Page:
It is also something that is carried on into New Testament times. Acts chapter 2:21, here we have on the Day of Pentecost the Apostle Peter quoting from Joel chapter 2 and he says, “And it shall come to pass that whoever calls on the name of the Lord shall be saved.”

And so this is something that carries on right into the New Testament; however, in the New Testament understanding, our praying is in the name of Jesus, so when we call on the name of the Lord, for us that means characteristically that we are praying in the name of Jesus.

So that’s the first Hebrew word. The next one palal. That, again, simply means “to pray,” and it is the commonest word for prayer in the Old Testament. It is the one that is most frequently used. But it means, literally, “to pray habitually,” or “to pray repeatedly.” So when people were called, in the Old Testament, by God to palal, or to pray, God was calling them to pray habitually and persistently. So they weren’t promising just to pray if they prayed like this once or twice, but to continue to pray.

“Palal” means “to pray habitually,” or “to pray repeatedly.”

It is first used in Genesis chapter 20:17, when God called upon Abraham to pray for Abimelech, and it says, “So Abraham prayed to God and God healed Abimelech, his wife, and his female servants. Then they bore children.” So Abraham is praying for Abimelech, but he knew that this kind of prayer to break the curse that had come upon Abimelech’s life and family was going to be a persistent prayer, a continuous prayer.

And in Numbers 11:12 [the correct reference is Numbers 11:2], we find Moses, during the time of judgment when the fire of God was falling in judgment upon the people of God, it says, “Then the people cried out to Moses, and when Moses prayed to the Lord, the fire was quenched.” That is Numbers 11:2. This is a persistent prayer that Moses had to pray to avert the fire of God’s judgment.

And again, in Deuteronomy chapter 9:25 to 26, Moses says, “Thus I prostrated myself before the Lord, forty days and forty nights. I kept prostrating myself because the Lord had said He would destroy you. Therefore, I prayed to the Lord and said, ‘O Lord God, do not destroy your people and your inheritance, whom you have redeemed through your greatness, whom you have brought out of Egypt with a mighty hand.’”

So here we have persistent praying. Time and time again we’ll be called on by the Lord to be involved in persistent praying, and we read how people prayed throughout the whole of the Old Testament, persisting in prayer.

Perhaps we should look at 1 Kings 8:28 and onwards. It is Solomon’s prayer, and you can look at that for yourself — 1 Kings 8:28 to 54 — praying persistently because he knew the temple was dedicated, he needed God’s blessing on that. And that’s just like the dedication of your life and my life to God. We are temples of the Holy Spirit, and so we need to pray that the blessing of God would come upon us, and that our lives would come under the blessing of the Holy Spirit, and that will require continual, persistent prayer.

Now in the New Testament again we have the same stress that the Holy Spirit places on persistent praying. Jesus, in Luke 18:1 speaks a parable and He says in this parable, the meaning of it was that men always ought to pray and not lose heart. Here is a cry for persistent praying. And in 1 Thessalonians 5:17, Paul says, “Pray without ceasing.” So we see time and time again God expects us to persist in prayer.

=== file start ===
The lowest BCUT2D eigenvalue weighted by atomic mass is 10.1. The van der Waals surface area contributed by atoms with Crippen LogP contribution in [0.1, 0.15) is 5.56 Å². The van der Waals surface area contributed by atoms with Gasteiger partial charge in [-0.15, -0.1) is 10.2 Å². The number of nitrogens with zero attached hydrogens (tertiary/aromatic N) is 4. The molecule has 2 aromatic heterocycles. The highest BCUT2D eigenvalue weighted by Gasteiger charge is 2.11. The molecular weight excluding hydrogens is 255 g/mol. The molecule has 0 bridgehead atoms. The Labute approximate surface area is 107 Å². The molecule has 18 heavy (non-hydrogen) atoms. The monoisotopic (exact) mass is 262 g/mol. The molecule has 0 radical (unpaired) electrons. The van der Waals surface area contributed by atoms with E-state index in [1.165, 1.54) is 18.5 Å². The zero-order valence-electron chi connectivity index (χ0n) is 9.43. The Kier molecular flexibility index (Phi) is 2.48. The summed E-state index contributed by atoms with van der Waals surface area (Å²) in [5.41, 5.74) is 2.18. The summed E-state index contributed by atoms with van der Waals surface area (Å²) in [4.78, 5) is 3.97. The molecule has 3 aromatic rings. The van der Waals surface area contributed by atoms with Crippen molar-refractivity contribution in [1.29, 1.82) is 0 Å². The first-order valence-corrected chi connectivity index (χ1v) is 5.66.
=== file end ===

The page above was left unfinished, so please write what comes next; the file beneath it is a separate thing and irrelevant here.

Now the next Hebrew word is paga. It means “to approach” or “to plead,” and it is the strongest form of Old Testament pleading. It is often translated “intercede” or “entreat.” It literally means to approach with violence. Now we’re going to look at that in more detail and give a whole session to the ministry of intercession, but let’s note right now in passing that intercession in the Old Testament was especially the role of the prophets, because they were called with the necessary anointing to approach God’s face, and when we come to look at that in detail, we’ll see how significant it is.

It is also the chief ministry of the Lord Jesus Christ. Isaiah 53:12 speaks about the intercessory ministry of the suffering servant of the Lord, “Therefore, I will divide him a portion with the great, and he shall divide the spoil with the strong, because he poured out his soul unto death and he was numbered with the transgressors and he bore the sin of many and made intercession for the transgressors.”

This is speaking about the ministry of Christ, the Messiah, God’s suffering servant, and in New Testament passages — Hebrews 7:25, Romans 8:34 — we find that the chief and principle work of Jesus Christ now, seated at the Father’s right hand, is to ever live to make intercession for us.

Now the fourth Hebrew word we’re looking at is sha’al, which means “to ask.” It is a word which the Old Testament uses to describe when people pray for special needs, like when they need His grace or deliverance or some special need for information or guidance, and it was first used as a word for prayer in Joshua 1:1. “It was after the death of Joshua, and the children of Israel asked the Lord, saying, ‘Who shall be the first to go up for us against the Canaanites, to fight against them?’”

They felt the need, because the great warrior and leader, Joshua, was gone. He was dead. Who, now, was going to lead the armies of Israel? Who, now, was going to be the one to deliver them against the enemies—deliver them from the enemy that had come against them? And so they asked God.

Now this reminds you that when you are in a situation where you have a need in your life, this should be your instinctive response — crying out to God, asking Him for His grace and for His mercy.

Now we find throughout the whole Old Testament again that people are asking God for many situations, and He puts that prayer request upon them. In 1 Kings 3:5, “At Gibeon the Lord appeared to Solomon in a dream and said, ‘Ask what shall I give you.’” So God suggests to Solomon that he should ask. So God wants you to ask. He would just come to you and say, “Please, ask me.”